For many years I have watched other people use computers. I have learned much about Linux related challenges and deficiencies. Certain desktop design choices affect all users.
Many people crane their necks toward the monitor and squint their eyes. Many people struggle with dexterity using a mouse. Traditional Linux defaults are a challenge to their ability to navigate the desktop.
The traditional Linux desktop defaults include scroll bars that are too narrow, small fonts, shadowed fonts, small desktop icons, transparency, and short/narrow panels. I see this across all traditional desktop environments.
Many users struggle with default mouse double-click times. The typical Linux default is almost faster than rabbits copulate. People with dexterity challenges need slower double-click times.
A tendency in Linux desktop design is to favor geeks and power users with window placement. The traditional Linux approach is to place windows in the upper left corner and then open subsequent windows to the right of that initial placement. While that placement might excite geeks, the majority of computer users are not multi-taskers or power users. A majority of users open one or two windows at a time. A centered placement is more natural for such users. I have seen debates about this topic, but the rebuttals are from geeks and power users rather than people from the street.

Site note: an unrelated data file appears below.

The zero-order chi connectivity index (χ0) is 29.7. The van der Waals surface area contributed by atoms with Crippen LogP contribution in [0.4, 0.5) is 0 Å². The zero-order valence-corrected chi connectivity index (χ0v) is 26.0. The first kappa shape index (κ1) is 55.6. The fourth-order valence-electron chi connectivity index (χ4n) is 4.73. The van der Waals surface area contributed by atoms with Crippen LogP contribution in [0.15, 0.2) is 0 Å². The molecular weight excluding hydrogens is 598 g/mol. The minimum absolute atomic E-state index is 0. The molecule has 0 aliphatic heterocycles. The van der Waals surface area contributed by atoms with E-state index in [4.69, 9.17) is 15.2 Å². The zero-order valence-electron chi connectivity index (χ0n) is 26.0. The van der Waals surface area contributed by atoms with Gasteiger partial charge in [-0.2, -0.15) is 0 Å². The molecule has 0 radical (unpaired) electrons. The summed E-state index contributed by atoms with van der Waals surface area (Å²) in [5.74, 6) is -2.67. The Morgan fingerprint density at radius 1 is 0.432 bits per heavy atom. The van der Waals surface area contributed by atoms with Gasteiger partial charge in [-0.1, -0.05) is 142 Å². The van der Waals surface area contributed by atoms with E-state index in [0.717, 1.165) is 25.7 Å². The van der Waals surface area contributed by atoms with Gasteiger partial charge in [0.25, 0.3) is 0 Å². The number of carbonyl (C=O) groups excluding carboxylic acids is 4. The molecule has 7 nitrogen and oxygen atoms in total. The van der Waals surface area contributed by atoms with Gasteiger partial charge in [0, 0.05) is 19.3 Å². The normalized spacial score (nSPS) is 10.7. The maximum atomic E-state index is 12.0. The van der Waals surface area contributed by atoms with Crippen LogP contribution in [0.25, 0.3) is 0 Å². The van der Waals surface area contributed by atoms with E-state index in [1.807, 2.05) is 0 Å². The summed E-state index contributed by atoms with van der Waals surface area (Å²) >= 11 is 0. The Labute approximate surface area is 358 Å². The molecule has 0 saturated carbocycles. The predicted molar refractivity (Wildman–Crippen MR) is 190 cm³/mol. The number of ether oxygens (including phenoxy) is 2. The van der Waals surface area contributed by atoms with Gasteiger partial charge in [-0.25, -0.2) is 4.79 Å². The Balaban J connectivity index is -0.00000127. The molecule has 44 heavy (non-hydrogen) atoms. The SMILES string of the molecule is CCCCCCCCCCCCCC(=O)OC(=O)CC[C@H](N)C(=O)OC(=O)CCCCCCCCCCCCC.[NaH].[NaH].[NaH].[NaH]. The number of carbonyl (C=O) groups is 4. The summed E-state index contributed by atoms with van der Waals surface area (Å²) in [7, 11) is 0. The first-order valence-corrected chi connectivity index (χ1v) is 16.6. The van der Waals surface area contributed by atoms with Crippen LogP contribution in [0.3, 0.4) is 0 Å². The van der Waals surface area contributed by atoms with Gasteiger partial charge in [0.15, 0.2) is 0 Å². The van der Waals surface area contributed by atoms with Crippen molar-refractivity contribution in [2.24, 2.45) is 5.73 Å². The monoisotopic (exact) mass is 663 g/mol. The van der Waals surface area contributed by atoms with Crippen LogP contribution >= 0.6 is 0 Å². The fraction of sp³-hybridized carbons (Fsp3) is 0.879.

The traditional default of four workspaces is silly. Most users never use more than one workspace. Most do not understand the concept of multiple workspaces. A default of one or two is more sane.
While the opinions about such defaults vary, my observations are the traditional Linux defaults need attention. Linux desktops are designed with the flawed philosophy of maximizing screen real estate. That philosophy had merit in the days of 12 inch monitors and has merit in the world of tablets and smart phones, but is abused on the desktop. Additionally, many developers use computer display monitors as big as a TV. Their desktop design looks fine on these large screens but become challenging on more traditional desktop display monitors.
An argument can be made that certain features should be enabled in a default desktop to encourage discoverability. I have mixed thoughts about that but I lean toward defaults that cater to the non geek. Geeks will discover features but non geeks won’t and they don’t care.